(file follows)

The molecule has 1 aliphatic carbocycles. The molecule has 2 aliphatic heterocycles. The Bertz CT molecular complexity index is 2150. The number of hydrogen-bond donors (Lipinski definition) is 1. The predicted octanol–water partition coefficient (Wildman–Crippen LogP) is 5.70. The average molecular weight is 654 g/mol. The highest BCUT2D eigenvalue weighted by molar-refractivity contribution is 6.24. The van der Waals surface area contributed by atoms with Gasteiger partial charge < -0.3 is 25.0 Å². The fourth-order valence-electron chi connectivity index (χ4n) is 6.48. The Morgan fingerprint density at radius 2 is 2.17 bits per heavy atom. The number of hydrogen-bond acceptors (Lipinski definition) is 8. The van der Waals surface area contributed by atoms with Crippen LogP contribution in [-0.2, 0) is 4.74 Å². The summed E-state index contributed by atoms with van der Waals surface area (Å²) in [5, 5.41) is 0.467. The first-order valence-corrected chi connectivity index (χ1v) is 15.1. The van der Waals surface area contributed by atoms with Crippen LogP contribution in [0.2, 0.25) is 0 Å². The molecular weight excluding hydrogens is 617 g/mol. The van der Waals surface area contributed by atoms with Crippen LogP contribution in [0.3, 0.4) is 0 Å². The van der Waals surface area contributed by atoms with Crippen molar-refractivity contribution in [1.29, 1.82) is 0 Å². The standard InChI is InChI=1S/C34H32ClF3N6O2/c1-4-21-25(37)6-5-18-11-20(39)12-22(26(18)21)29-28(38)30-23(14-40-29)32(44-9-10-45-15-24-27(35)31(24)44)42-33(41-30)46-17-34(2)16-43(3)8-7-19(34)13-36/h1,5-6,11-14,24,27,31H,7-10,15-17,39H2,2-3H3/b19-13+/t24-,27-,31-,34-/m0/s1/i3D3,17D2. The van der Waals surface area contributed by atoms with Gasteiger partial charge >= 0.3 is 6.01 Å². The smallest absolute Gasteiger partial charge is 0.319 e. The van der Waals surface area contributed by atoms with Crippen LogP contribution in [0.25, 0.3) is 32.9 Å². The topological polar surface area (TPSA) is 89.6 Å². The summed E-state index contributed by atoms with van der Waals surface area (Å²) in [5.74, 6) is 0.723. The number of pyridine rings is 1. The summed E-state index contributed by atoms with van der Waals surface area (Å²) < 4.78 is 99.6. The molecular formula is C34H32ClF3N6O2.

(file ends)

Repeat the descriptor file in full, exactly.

The molecule has 1 aliphatic carbocycles. The molecule has 2 aliphatic heterocycles. The Bertz CT molecular complexity index is 2150. The number of hydrogen-bond donors (Lipinski definition) is 1. The predicted octanol–water partition coefficient (Wildman–Crippen LogP) is 5.70. The average molecular weight is 654 g/mol. The highest BCUT2D eigenvalue weighted by molar-refractivity contribution is 6.24. The van der Waals surface area contributed by atoms with Gasteiger partial charge < -0.3 is 25.0 Å². The fourth-order valence-electron chi connectivity index (χ4n) is 6.48. The Morgan fingerprint density at radius 2 is 2.17 bits per heavy atom. The number of hydrogen-bond acceptors (Lipinski definition) is 8. The van der Waals surface area contributed by atoms with Crippen LogP contribution in [-0.2, 0) is 4.74 Å². The summed E-state index contributed by atoms with van der Waals surface area (Å²) in [5, 5.41) is 0.467. The first-order valence-corrected chi connectivity index (χ1v) is 15.1. The van der Waals surface area contributed by atoms with Crippen LogP contribution in [0.2, 0.25) is 0 Å². The molecular weight excluding hydrogens is 617 g/mol. The van der Waals surface area contributed by atoms with Crippen LogP contribution in [0.3, 0.4) is 0 Å². The van der Waals surface area contributed by atoms with Crippen molar-refractivity contribution in [1.29, 1.82) is 0 Å². The standard InChI is InChI=1S/C34H32ClF3N6O2/c1-4-21-25(37)6-5-18-11-20(39)12-22(26(18)21)29-28(38)30-23(14-40-29)32(44-9-10-45-15-24-27(35)31(24)44)42-33(41-30)46-17-34(2)16-43(3)8-7-19(34)13-36/h1,5-6,11-14,24,27,31H,7-10,15-17,39H2,2-3H3/b19-13+/t24-,27-,31-,34-/m0/s1/i3D3,17D2. The van der Waals surface area contributed by atoms with Gasteiger partial charge >= 0.3 is 6.01 Å². The smallest absolute Gasteiger partial charge is 0.319 e. The van der Waals surface area contributed by atoms with Crippen LogP contribution in [0.25, 0.3) is 32.9 Å². The topological polar surface area (TPSA) is 89.6 Å². The summed E-state index contributed by atoms with van der Waals surface area (Å²) in [5.74, 6) is 0.723. The number of pyridine rings is 1. The summed E-state index contributed by atoms with van der Waals surface area (Å²) < 4.78 is 99.6. The molecular formula is C34H32ClF3N6O2.